Engineering Chimeric Antigen Receptor T Cells to Treat Glioblastoma

The Journal of Targeted Therapies in Cancer2017 August
Volume 6
Issue 4

The authors share their experience with EGFRvIII-specific chimeric antigen receptors, which they hope will contribute to the growing body of research committed to discovering a novel therapy for glioblastoma.

Marcela V. Maus, MD, PhD


Immunotherapy has emerged as a promising strategy for glioblastoma (GBM), a disease that remains universally fatal despite the currently available standard of care. Adoptive T-cell therapy has been shown to produce potent antitumor immunity while obviating the need for traditional antigen presentation and primary immune responses. Chimeric antigen receptors (CARs) are specialized molecules that can be expressed on the surface of T cells, allowing for redirected cytotoxicity against tumor antigens of interest. To date, the application of CAR T cells for GBM has been relatively limited, in large part due to a dearth of well-described tumor-specific antigens that are both homogeneously and frequently expressed. A mutated version of the epidermal growth factor receptor, EGFRvIII, is a constitutively activated tyrosine kinase that is expressed on the surface of GBM and other common neoplasms but is completely absent from all normal tissues. We have recently generated CAR T cells directed against EGFRvIII and reported results from a phase I clinical trial investigating this platform in patients with EGFRvIII-expressing GBM. Our study showed that despite conventional notions of central nervous system “immune privilege,” EGFRvIII CAR T cells trafficked to intracerebral tumors, leading to successful targeting and eradication of this antigen in the brain. Here, we review our experience with EGFRvIII CAR T cells and highlight important considerations for the clinical translation of this therapy in patients with GBM.

Glioblastoma (GBM) is the most common and most deadly primary malignant brain tumor. Despite aggressive multimodal therapy including surgical resection, radiation therapy, antiangiogenic treatments, and temozolomide chemotherapy, a diagnosis of GBM remains uniformly lethal, with an expected survival of less than 15 months from the time of diagnosis.1In addition to providing only incremental benefit in overall survival, these conventional therapies are also nonspecific and can result in incapacitating damage to systemic tissues as well as adjacent brain tissue. Conversely, the immune system, with its inherent biological specificity, has the theoretical capacity to eliminate tumors while leaving healthy cells intact.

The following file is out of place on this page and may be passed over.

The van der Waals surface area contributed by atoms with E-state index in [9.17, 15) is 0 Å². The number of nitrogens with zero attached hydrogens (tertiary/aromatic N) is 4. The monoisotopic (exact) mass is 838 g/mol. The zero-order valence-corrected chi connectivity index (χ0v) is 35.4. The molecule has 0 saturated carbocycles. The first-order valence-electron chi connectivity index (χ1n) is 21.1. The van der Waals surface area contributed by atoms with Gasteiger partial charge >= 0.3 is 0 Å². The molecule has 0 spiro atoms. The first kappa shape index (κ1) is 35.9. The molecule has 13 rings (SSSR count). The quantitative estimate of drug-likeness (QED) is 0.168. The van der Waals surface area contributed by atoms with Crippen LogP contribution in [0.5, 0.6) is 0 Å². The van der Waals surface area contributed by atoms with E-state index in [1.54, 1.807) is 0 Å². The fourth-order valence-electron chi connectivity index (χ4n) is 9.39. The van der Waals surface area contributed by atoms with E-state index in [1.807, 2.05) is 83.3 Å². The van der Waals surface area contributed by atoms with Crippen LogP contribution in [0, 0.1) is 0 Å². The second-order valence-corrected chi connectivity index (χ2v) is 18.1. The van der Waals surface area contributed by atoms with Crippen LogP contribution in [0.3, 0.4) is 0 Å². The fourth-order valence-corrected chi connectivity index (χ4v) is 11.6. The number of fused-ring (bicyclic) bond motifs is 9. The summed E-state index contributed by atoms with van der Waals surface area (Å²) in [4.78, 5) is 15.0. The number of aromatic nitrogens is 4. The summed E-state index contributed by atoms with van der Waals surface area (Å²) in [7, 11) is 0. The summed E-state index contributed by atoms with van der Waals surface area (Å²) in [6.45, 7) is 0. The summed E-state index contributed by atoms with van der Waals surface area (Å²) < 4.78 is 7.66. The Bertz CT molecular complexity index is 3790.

One immunotherapeutic platform that has shown great potential is adoptive cellular therapy, or the infusion of antitumor cytotoxic T lymphocytes (CTLs) for patients with cancer. Tumor-reactive CTLs can either be derived from the patient’s tumor itself (eg, tumor-infiltrating lymphocytes) or otherwise engineered to express T-cell receptors (TCRs) with antitumor specificity.2A major drawback of this approach, however, is that TCRs are by nature reliant on interaction with a tumor-associated peptide presented by human leukocyte antigen (HLA) molecules, down-regulation of which is a common mechanism of tumor escape.3,4In contrast, chimeric antigen receptors (CARs) are highly specialized, recombinant surface molecules that combine the antigen-recognizing variable region of an antibody in tandem with intracellular T-cell signaling moieties (eg, CD3ζ, costimulatory signal domains).5As such, CARs have the capacity to bind tumor antigen more avidly than endogenous TCRs, and they do so without the need for classically defined peptide-HLA complex or costimulation. In addition, they may incorporate several downstream pathways that make them less susceptible to host mechanisms of immune suppression, including intracellular sequences that have been shown to enhance T-cell survival and proliferation.

To date, perhaps the most dramatic responses in clinical trials have been for CARs targeting CD19, a cell surface antigen expressed exclusively on the surface of B cells and many B-cell malignancies. In patients with relapsed or refractory B-cell acute lymphoblastic leukemia, treatment with CD19 CAR T cells demonstrated complete response rates of approximately 90%, with sustained remission rates at 6 months of nearly 70%.6Despite successful targeting of CD19 in hematologic malignancies, however, the application of CAR immune therapy to solid tumors has been relatively limited, in large part due to the dearth of tumor antigens that are homogeneously expressed in the setting of malignancy yet are completely absent in healthy tissues. Indeed, given the potent cytotoxicity of CAR T cells, cross-expression of tumor surface antigens in healthy cells can lead to severe “off-tumor, on-target” autoimmune effects that can vary widely depending on the affected organ tissue.7

Toward this end, a tumor-specific mutation of the epidermal growth factor receptor, EGFRvIII, has emerged as an ideal surface target for CAR-T cell technology. EGFRvIII is most frequently seen in patients with GBM, but it is also found in a broad array of other human cancers.8It is derived from an inframe deletion of 801 base pairs from the extracellular domain of the wild-type receptor, which results in the translation of an otherwise absent glycine residue at the fusion junction. This novel domain that stems from the union of normally distant parts of the protein creates an antigenic epitope that is not present in any normal tissues.9